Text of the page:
Achumawi, Adai, Afro-Seminole Creole, Ahtna, Alabama, Aleut, Alutiiq, Arapaho, Assiniboine, Atakapa, Atsugewi, Barbareño, Biloxi, Blackfoot, Caddo, Cahuilla, Carolina Algonquian, Carolinian, Cayuga, Cayuse, Central Kalapuya, Central Siberian Yupik, Central Pomo, Chamorro, Chemakum, Cheyenne, Chickasaw, Chico, Chimariko, Chinook Jargon, Chippewa, Chitimacha, Chiwere, Choctaw, Coast Tsimshian, Coahuilteco, Coeur d'Alene, Colorado River, Columbia-Moses, Cocopah, Comanche, Cowlitz, Creek, Crow, Deg Xinag, Dena’ina, Delaware, Eastern Abnaki, Eastern Pomo, Esselen, Etchemin, Eyak, Eyeri, Fox, Gros Ventre, Gullah, Gwich’in, Halkomelem, Haida, Hän, Havasupai, Havasupai-Hualapai, Hawaiian, Hawaiian Pidgin, Hidatsa, Holikachuk, Hopi, Hupa, Inupiaq, Ipai, Jicarilla, Karuk, Kashaya, Kathlamet, Kato, Kawaiisu, Kiowa, Klallam, Klamath-Modoc, Klickitat, Koasati, Konkow language, Koyukon, Kumeyaay, Kutenai, Lakota, Lipan, Louisiana Creole French, Lower Tanana, Luiseño, Lummi, Lushootseed, Mahican, Maidu, Makah, Malayalam, , Mandan, Maricopa, Massachusett, Mattole, Mednyj Aleut, Menominee, Mescalero-Chiricahua, Miami-Illinois, Mikasuki, Mi'kmaq, Mobilian Jargon, Mohawk, Mohawk Dutch, Mohegan-Pequot, Mojave, Mono, Munsee, Mutsun, Nanticoke language, Nawathinehena, Negerhollands, Nez Perce, Nisenan, Nlaka'pamux, Nooksack, Northeastern Pomo, Northern Kalapuya, Northern Paiute, Northern Pomo, Okanagan, Omaha-Ponca, Oneida, Onondaga, Osage, Pawnee, Paipai, Picuris, Piscataway, Plains Apache, Plains Cree, Potawatomi, Powhatan, Qawiaraq, Quechan, Quileute, Quiripi, Saanich, Sahaptin, Salinan, Salish, Samoan, Seneca, Shasta, Shawnee, Shoshone language, Solano, Southeastern Pomo, Southern Pomo, Southern Sierra Miwok, Southern Tiwa, Takelma, Tanacross, Taos, Tataviam, Tewa, Tillamook, Timbisha, Tipai, Tlingit, Tolowa, Tongva, Tonkawa, Tsetsaut, Tübatulabal, Tuscarora, Twana, Unami, Upper Kuskokwim, Upper Tanana, Ventureño, Virgin Islands Creole, Wailaki, Wappo, Wasco-Wishram, Washo, Whulshootseed, Wichita, Winnebago, Wintu, Wiyot, Wyandot, Yahi, Yana, Yaqui, Yavapai, Yoncalla, Yuchi, Yuki, Yurok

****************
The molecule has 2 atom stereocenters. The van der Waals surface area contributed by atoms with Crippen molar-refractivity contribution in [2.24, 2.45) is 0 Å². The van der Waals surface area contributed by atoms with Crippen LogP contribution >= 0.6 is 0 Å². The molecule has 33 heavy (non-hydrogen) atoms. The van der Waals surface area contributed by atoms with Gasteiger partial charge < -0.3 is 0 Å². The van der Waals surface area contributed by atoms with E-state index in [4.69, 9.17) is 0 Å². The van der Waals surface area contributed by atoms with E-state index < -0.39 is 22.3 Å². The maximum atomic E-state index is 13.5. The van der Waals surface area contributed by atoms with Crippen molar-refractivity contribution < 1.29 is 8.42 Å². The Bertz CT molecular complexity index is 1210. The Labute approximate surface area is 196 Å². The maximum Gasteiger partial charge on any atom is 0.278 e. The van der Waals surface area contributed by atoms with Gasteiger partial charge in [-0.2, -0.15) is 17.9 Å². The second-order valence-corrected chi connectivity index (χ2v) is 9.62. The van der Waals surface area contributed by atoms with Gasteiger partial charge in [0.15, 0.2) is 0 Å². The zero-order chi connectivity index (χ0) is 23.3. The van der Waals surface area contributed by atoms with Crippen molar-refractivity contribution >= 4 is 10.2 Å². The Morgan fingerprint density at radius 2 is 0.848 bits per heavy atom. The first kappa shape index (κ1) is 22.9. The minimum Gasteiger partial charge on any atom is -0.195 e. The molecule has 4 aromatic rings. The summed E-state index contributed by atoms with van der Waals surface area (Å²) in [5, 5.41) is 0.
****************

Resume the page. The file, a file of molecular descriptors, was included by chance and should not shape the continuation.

Many languages are used, or historically have been used in the United States. The most commonly used language is English. There are also many languages indigenous to North America or to U.S. states or holdings in the Pacific region. Languages brought to the country by colonists or immigrants from Europe, Asia, or other parts of the world make up a large portion of the languages currently used; several languages, including creoles and sign languages, have also developed in the United States. Approximately 337 languages are spoken or signed by the population, of which 176 are indigenous to the area. Fifty-two languages formerly spoken in the country's territory are now extinct.
The Eastern Algonquian languages constitute a subgroup of the Algonquian languages. Prior to European contact, Eastern Algonquian consisted of at least seventeen languages collectively occupying the Atlantic coast of North America and adjacent inland areas, from what are now known as the Canadian Maritime provinces to North Carolina. The available information about individual languages varies widely. Some are known only from one or two documents containing words and phrases collected by missionaries, explorers or settlers, and some documents contain fragmentary evidence about more than one language or dialect. Nearly all of the Eastern Algonquian languages are extinct. Mi'kmaq and Malecite-Passamaquoddy have appreciable numbers of speakers, while Western Abnaki and Delaware are each reported to have fewer than ten speakers post 2000.
Eastern Algonquian constitutes a separate genetic subgroup within Algonquian. Two other groups of Algonquian languages that are recognized, Plains Algonquian, and Central Algonquian; are geographic, and do not refer to genetic subgroupings.
The languages of North America reflect not only that continent's indigenous peoples, but the European colonization as well. The most widely spoken languages in North America (which includes Central America and the Caribbean islands) are English, Spanish, French, Danish (almost entirely exclusive to Greenland alone), and, especially in the Caribbean, creole languages lexified by them.